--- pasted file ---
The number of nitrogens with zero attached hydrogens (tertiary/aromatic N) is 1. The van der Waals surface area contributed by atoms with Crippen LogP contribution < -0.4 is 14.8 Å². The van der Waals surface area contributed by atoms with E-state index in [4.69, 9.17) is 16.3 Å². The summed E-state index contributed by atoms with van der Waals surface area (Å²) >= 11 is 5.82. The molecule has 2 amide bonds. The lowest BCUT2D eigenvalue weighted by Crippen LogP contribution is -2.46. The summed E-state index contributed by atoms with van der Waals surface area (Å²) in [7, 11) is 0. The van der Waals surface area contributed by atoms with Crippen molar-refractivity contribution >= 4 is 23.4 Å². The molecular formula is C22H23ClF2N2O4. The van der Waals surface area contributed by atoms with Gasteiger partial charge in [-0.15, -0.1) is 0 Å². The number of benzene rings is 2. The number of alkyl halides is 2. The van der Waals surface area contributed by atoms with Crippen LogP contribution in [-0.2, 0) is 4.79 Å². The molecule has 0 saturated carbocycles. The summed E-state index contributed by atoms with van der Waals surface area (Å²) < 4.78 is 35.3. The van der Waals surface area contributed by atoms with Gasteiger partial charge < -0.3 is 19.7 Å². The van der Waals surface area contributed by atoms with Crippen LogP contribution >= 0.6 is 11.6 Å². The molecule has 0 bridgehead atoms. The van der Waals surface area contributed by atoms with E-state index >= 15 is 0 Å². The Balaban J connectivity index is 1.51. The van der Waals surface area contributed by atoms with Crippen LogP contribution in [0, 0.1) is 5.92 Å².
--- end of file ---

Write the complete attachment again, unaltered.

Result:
The number of nitrogens with zero attached hydrogens (tertiary/aromatic N) is 1. The van der Waals surface area contributed by atoms with Crippen LogP contribution < -0.4 is 14.8 Å². The van der Waals surface area contributed by atoms with E-state index in [4.69, 9.17) is 16.3 Å². The summed E-state index contributed by atoms with van der Waals surface area (Å²) >= 11 is 5.82. The molecule has 2 amide bonds. The lowest BCUT2D eigenvalue weighted by Crippen LogP contribution is -2.46. The summed E-state index contributed by atoms with van der Waals surface area (Å²) in [7, 11) is 0. The van der Waals surface area contributed by atoms with Crippen molar-refractivity contribution >= 4 is 23.4 Å². The molecular formula is C22H23ClF2N2O4. The van der Waals surface area contributed by atoms with Gasteiger partial charge in [-0.15, -0.1) is 0 Å². The number of benzene rings is 2. The number of alkyl halides is 2. The van der Waals surface area contributed by atoms with Crippen LogP contribution in [-0.2, 0) is 4.79 Å². The molecule has 0 saturated carbocycles. The summed E-state index contributed by atoms with van der Waals surface area (Å²) < 4.78 is 35.3. The van der Waals surface area contributed by atoms with Gasteiger partial charge < -0.3 is 19.7 Å². The van der Waals surface area contributed by atoms with Crippen LogP contribution >= 0.6 is 11.6 Å². The molecule has 0 bridgehead atoms. The van der Waals surface area contributed by atoms with E-state index >= 15 is 0 Å². The Balaban J connectivity index is 1.51. The van der Waals surface area contributed by atoms with Crippen LogP contribution in [0, 0.1) is 5.92 Å².